According to the `clock and wavefront’ model, first proposed by Cooke and Zeeman (1976), segmentation is regulated by the interaction of a clock and of a wavefront of cell maturity, with the clock determining the time of segmentation and the wavefront determining the spatial extent of the somite. Molecular identities of suitable clock and wavefront became known only after the model was formulated: the clock is that described above, and a possible wavefront depends on a gradient of FGF8 signaling within the PSM (Sawada, 2001, Dubrulle, 2001). There are many variants of the clock and wavefront model that it is important to distinguish (section 3). The wavefront corresponds to a boundary between anterior and posterior PSM, which can be defined in terms of the time segmentation is determined (section 3.1) and in terms of gene expression (section 3.2); the speed of wavefront progression is thought to determine somite size (section 3.3). Finally, some very intriguing phenomena remain unexplained (section 3.4).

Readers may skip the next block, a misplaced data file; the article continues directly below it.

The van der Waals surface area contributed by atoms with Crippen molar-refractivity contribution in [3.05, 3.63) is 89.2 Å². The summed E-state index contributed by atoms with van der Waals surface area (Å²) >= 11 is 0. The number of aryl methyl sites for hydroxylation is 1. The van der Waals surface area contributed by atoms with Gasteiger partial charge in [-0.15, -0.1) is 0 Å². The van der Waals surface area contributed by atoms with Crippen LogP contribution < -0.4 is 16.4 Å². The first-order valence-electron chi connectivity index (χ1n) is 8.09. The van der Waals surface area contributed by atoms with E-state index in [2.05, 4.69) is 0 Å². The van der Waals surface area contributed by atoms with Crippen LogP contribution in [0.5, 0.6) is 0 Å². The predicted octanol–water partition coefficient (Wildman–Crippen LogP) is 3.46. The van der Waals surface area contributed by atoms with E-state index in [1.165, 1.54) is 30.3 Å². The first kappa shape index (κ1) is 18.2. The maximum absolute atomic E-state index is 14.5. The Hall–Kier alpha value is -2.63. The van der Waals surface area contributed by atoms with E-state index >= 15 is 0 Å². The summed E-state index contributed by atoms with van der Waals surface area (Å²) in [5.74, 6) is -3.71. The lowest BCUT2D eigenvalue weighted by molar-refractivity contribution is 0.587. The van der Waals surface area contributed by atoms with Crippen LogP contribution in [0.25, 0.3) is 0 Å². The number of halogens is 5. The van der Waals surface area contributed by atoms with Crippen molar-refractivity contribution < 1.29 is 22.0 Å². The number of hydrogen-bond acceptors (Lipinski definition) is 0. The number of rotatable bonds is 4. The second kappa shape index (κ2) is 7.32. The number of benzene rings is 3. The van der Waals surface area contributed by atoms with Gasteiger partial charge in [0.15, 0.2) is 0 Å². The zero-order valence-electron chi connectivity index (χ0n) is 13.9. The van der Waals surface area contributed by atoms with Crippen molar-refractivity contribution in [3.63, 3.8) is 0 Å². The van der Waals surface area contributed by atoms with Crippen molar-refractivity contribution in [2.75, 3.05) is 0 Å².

2. Mechanism of the clock

Three main mechanisms have been proposed for the generation of somitogenesis clock oscillations: modulation of Notch signaling by Lunatic fringe, Her/Hes auto-repression, and negative feedback of Axin2 on the Wnt pathway. The proposed wiring of the zebrafish, chick and mouse clocks is summarized in Figure 21, and the mechanisms are reviewed in detail below.

*

Figure 2: Simplified networks that have been proposed to drive the oscillation in zebrafish (A), chick (B), and mouse (C) clocks. Zebrafish her1 and her7 genes are summarized as her; see Cinquin (2007) for a more detailed diagram. Chick and mouse hairy, hey, and hes genes are summarized as hes. NICD: Notch Intra-Cellular Domain. See main text for the detail of the mechanisms.